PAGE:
We talked about politics.
Last Wednesday, our student executive board hosted an all-staff training that looked at some ballot initiatives that relate to our office’s main four focus areas. This Wednesday, we followed up on the same in another meeting. And on the Friday in between, in a small group I’m leading, we looked at Old Testament law related to the poor and compared it to the national rhetoric about how to alleviate poverty.
I think it’s very difficult to care about poverty, justice, and oppression and not get political. Not because government is the solution, although they are part of it. Not because there is one right way to vote if you care about these things.
In fact, it’s precisely because you can share a commitment to Christ and his kingdom and vote totally opposite of another dedicated follower of Jesus that is gets so hairy. Throw in the fact that far too many of us have been involved in a conversation where one side will say to the other ‘You can be a Christian and vote X,’ and you’ve got a minefield to navigate just to have a conversation.
Sometimes I feel like my students are able to navigate all this better than the average bear. Maybe it’s because their environment encourages questions and curiosity. Or maybe they’re just tired of hearing people throw out polarizing statements without considering others.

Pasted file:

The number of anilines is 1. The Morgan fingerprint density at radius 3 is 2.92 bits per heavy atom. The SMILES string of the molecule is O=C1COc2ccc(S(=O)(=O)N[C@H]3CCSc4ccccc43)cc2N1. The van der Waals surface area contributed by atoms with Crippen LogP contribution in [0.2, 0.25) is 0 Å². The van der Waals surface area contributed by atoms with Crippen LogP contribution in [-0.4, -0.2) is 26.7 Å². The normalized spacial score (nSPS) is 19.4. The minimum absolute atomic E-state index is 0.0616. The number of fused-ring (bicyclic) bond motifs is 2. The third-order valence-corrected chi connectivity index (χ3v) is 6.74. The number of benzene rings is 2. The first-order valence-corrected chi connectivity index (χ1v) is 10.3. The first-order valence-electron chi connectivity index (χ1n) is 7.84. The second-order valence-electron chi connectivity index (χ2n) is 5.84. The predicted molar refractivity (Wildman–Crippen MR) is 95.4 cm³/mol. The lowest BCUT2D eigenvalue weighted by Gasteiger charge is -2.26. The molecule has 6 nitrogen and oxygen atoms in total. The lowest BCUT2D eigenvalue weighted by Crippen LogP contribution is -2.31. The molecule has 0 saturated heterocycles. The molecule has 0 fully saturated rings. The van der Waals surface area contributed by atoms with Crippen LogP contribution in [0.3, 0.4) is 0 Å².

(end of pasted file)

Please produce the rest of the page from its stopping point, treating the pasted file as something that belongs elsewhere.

Either way, in this week’s conversations they got some things right:
1. For the training, they created a non-partisan structure for the conversation. Our office works across four issues areas–hunger and homelessness; education and literacy; health and wellness; and environmental justice. It’s not a comprehensive list of causes, certainly, but it’s where we focus.
Instead of looking at every intersection between social justice and current politics, they found 4 items on the California ballot that related to our four issue areas. So the conversation started by saying, we all care about these four things, and here are just a few places that the election will affect the people we serve with in these areas.
2. They focused on understanding the issues. It is not easy to unpack the layers of jargon that surround the California propositions. The devoted more of their time to actually understanding how a proposition would play out than deciding which way to land on it. Shockingly, they didn’t use any commercials to help with this.
3. They asked questions. Good ones. Like how you weigh out competing values that seem to pull you in opposite voting directions? That’s a much better question than what is the right way, the Christian way, the just way to vote? And people who had thought through one question or another shared how they processed that in a way that did not require the other person to do the same.
It is nothing earth shattering to suggest we move away from party loyalties, focus on content, and ask questions when it comes to voting. And maybe it’s not earth shattering for a group of college students to actually pull it off. But if my news feed after the debate is any indication, it’s no small thing either.